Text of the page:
Image Credit: Tim Marshall via Unsplash
This week, I read Arly Carmack’s novel, Nineteen. The book is about Cameron’s nineteenth year, told from his perspective. Right after his birthday, he’s kicked out of his parents’ home. He moves into the apartment above the garage of a widow’s house. He gets a job, starts community college and embarks on a long meditation about life, love, and choices. The book is thoughtful, well-crafted, with several plot changing twists.
The book poses several questions—What is truly important? Is it being a good person? Is it supporting others? Is it being true to oneself and one’s values? Ultimately, the book leaves this open-ended. While Cameron says that, if given the chance, he would re-evaluate his decisions, choosing different ones. He would live according to his own ideals. The character implies that the reader can make their own choices.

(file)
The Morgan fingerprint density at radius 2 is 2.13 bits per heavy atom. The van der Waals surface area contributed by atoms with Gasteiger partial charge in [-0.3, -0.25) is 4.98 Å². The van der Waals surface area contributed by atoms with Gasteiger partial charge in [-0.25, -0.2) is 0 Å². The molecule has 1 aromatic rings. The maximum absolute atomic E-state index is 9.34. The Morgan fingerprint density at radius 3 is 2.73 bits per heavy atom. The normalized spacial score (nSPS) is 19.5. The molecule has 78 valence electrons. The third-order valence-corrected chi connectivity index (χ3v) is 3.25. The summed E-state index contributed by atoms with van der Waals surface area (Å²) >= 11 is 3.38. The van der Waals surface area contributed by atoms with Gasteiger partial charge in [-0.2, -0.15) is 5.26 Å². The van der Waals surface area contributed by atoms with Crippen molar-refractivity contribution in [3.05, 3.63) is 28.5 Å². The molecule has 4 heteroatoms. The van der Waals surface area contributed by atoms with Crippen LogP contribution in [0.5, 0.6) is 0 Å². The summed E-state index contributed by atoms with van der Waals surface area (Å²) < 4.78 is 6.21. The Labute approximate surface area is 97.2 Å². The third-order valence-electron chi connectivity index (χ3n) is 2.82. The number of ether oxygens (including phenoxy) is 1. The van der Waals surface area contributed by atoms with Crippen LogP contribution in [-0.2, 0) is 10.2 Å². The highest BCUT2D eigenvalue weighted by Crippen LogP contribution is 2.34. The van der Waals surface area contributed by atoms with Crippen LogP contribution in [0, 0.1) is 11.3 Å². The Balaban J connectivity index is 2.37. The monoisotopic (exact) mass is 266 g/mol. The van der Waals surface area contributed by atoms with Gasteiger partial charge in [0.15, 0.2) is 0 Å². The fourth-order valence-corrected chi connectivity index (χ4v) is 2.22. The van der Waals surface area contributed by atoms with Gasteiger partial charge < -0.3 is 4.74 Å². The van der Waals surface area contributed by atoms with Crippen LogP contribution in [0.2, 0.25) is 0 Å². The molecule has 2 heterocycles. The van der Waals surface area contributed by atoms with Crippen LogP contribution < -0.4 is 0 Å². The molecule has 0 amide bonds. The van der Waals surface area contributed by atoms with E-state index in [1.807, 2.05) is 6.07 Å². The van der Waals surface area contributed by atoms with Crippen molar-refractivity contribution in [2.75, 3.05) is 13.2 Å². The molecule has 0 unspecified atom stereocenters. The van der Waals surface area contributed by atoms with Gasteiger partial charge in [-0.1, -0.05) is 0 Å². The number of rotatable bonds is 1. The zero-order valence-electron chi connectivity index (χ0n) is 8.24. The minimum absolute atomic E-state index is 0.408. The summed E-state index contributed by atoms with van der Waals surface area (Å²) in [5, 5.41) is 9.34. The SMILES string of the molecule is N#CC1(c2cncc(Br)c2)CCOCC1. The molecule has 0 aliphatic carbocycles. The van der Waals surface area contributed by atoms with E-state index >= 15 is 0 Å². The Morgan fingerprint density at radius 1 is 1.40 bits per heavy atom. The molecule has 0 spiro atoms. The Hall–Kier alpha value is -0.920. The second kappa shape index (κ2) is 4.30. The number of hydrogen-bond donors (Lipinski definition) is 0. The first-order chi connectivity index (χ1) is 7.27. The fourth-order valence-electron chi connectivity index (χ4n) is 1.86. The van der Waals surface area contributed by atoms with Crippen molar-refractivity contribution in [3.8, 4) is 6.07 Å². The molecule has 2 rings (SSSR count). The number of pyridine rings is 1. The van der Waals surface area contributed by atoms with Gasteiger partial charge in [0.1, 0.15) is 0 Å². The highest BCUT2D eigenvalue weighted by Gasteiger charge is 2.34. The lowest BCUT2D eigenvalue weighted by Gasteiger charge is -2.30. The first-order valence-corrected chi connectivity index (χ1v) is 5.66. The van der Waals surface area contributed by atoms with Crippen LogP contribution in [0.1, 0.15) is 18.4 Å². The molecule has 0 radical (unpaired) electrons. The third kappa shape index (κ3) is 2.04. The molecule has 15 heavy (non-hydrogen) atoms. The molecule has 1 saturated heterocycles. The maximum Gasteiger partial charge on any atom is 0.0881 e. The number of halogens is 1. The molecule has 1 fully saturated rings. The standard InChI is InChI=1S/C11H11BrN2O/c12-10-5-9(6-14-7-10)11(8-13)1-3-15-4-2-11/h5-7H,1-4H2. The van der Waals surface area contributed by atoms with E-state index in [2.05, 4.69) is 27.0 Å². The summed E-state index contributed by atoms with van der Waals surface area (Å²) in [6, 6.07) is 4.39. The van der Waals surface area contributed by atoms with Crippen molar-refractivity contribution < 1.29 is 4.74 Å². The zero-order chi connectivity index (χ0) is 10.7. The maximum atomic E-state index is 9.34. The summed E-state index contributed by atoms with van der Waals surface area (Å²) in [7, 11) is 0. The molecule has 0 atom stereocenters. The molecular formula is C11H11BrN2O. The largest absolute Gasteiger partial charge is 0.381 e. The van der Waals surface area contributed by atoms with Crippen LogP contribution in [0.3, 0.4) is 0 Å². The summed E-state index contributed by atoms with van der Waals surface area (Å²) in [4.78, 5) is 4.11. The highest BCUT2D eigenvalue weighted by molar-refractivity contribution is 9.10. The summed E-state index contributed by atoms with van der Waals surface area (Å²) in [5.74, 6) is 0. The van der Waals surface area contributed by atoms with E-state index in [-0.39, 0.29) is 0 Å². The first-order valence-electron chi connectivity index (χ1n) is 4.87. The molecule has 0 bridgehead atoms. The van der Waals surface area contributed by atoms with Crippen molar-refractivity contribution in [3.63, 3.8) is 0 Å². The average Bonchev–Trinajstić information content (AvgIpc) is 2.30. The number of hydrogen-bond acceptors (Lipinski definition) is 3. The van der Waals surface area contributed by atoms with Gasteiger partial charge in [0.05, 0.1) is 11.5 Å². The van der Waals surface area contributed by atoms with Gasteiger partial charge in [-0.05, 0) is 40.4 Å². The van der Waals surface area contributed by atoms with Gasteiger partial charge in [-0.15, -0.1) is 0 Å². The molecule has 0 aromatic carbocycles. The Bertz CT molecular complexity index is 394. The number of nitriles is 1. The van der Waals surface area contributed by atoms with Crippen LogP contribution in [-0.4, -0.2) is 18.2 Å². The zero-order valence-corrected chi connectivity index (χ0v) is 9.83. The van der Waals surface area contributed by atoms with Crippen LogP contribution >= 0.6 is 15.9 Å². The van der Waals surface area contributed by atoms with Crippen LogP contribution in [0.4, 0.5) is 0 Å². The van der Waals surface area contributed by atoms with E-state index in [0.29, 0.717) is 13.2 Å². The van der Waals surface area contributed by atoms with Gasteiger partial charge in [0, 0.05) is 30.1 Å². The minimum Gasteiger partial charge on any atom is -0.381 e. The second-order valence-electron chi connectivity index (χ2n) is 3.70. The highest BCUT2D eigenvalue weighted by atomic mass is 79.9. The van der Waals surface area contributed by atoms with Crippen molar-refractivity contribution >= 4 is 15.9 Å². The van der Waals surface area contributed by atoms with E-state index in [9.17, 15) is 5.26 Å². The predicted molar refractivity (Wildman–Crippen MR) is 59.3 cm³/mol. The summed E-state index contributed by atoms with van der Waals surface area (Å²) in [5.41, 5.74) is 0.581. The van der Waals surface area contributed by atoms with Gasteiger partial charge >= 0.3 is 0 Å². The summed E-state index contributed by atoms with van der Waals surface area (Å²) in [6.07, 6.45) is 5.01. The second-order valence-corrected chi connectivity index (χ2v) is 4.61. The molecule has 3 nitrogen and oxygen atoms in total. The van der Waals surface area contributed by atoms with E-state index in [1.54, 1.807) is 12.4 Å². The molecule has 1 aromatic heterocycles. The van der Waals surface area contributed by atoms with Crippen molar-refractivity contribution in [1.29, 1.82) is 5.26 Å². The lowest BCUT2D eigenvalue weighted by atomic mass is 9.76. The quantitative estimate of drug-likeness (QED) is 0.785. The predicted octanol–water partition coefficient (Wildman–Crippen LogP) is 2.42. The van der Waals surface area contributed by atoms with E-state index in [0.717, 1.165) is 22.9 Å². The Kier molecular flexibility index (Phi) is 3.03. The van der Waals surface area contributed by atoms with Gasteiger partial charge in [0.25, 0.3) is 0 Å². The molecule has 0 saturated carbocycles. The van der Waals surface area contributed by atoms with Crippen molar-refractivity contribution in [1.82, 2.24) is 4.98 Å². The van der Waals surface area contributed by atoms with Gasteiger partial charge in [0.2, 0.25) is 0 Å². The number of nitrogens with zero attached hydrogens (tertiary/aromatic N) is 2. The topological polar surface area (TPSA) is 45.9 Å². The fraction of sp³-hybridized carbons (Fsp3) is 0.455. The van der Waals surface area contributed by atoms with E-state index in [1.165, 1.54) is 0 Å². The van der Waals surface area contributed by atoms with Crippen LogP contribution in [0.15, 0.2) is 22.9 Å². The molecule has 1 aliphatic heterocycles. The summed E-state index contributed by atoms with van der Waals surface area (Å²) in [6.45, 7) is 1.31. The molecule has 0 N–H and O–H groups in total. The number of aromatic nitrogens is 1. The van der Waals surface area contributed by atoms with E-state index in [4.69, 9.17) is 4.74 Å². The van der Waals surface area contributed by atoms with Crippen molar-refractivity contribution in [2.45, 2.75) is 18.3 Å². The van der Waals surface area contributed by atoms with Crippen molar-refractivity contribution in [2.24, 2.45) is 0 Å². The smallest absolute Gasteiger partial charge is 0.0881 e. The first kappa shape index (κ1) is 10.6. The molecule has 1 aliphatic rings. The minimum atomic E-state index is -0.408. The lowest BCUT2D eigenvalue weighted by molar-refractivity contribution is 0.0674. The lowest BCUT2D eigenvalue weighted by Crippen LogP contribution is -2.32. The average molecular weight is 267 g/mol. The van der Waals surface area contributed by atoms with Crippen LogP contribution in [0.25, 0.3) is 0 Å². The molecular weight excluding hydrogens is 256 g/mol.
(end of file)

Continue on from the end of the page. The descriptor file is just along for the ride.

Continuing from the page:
One of the strengths of this book is that while the character comes to his own conclusions, there’s no judgement towards other viewpoints on aspects which are often heated discussions. Cameron is a person who tends to embrace others, even while he’s coming to terms with his own beliefs.
Arly Carmack takes a lot of really heavy topics and presents them in a way that draws readers in. Her characters drive the plot. Nineteen is a solid, ambitious book, one which does interesting things and has real characters. I don’t usually read books in this genre, but I really enjoyed it.